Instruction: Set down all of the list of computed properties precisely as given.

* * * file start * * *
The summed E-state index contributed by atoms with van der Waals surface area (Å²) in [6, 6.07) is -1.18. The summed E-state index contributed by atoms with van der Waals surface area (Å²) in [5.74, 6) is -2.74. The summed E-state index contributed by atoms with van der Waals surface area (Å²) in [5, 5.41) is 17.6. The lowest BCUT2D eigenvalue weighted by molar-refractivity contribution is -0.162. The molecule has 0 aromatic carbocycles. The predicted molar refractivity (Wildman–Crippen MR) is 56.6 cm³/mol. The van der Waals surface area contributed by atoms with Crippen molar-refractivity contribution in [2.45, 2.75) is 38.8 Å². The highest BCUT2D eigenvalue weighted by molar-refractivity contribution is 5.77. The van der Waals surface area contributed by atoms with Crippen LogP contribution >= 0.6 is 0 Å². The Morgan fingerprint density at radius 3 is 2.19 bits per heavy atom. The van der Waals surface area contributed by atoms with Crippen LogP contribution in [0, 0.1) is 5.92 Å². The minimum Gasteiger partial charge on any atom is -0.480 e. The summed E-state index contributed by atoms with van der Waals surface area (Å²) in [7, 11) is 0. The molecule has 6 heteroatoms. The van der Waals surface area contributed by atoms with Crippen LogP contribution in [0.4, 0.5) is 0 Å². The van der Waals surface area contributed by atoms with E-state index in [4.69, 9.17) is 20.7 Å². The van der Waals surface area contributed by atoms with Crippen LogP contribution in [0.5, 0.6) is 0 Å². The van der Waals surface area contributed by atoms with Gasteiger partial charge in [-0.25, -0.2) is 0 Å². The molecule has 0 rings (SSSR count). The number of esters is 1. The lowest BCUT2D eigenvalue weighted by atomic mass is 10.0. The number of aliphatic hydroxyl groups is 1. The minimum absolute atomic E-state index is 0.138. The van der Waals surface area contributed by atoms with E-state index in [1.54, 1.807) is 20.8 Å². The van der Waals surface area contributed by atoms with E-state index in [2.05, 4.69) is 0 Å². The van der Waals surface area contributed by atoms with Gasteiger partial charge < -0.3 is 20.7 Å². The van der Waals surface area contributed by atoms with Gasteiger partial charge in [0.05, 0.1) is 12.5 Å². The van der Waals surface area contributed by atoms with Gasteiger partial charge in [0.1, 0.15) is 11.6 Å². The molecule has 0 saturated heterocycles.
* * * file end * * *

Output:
The summed E-state index contributed by atoms with van der Waals surface area (Å²) in [6, 6.07) is -1.18. The summed E-state index contributed by atoms with van der Waals surface area (Å²) in [5.74, 6) is -2.74. The summed E-state index contributed by atoms with van der Waals surface area (Å²) in [5, 5.41) is 17.6. The lowest BCUT2D eigenvalue weighted by molar-refractivity contribution is -0.162. The molecule has 0 aromatic carbocycles. The predicted molar refractivity (Wildman–Crippen MR) is 56.6 cm³/mol. The van der Waals surface area contributed by atoms with Crippen molar-refractivity contribution in [2.45, 2.75) is 38.8 Å². The highest BCUT2D eigenvalue weighted by molar-refractivity contribution is 5.77. The van der Waals surface area contributed by atoms with Crippen LogP contribution >= 0.6 is 0 Å². The Morgan fingerprint density at radius 3 is 2.19 bits per heavy atom. The van der Waals surface area contributed by atoms with Crippen LogP contribution in [0, 0.1) is 5.92 Å². The minimum Gasteiger partial charge on any atom is -0.480 e. The summed E-state index contributed by atoms with van der Waals surface area (Å²) in [7, 11) is 0. The molecule has 6 heteroatoms. The van der Waals surface area contributed by atoms with Crippen LogP contribution in [0.4, 0.5) is 0 Å². The van der Waals surface area contributed by atoms with E-state index in [4.69, 9.17) is 20.7 Å². The van der Waals surface area contributed by atoms with Crippen LogP contribution in [0.5, 0.6) is 0 Å². The van der Waals surface area contributed by atoms with Gasteiger partial charge in [-0.25, -0.2) is 0 Å². The molecule has 0 rings (SSSR count). The number of esters is 1. The lowest BCUT2D eigenvalue weighted by atomic mass is 10.0. The number of aliphatic hydroxyl groups is 1. The minimum absolute atomic E-state index is 0.138. The van der Waals surface area contributed by atoms with E-state index in [1.54, 1.807) is 20.8 Å². The van der Waals surface area contributed by atoms with E-state index in [2.05, 4.69) is 0 Å². The van der Waals surface area contributed by atoms with Gasteiger partial charge < -0.3 is 20.7 Å². The van der Waals surface area contributed by atoms with Gasteiger partial charge in [0.05, 0.1) is 12.5 Å². The van der Waals surface area contributed by atoms with Gasteiger partial charge in [0.1, 0.15) is 11.6 Å². The molecule has 0 saturated heterocycles.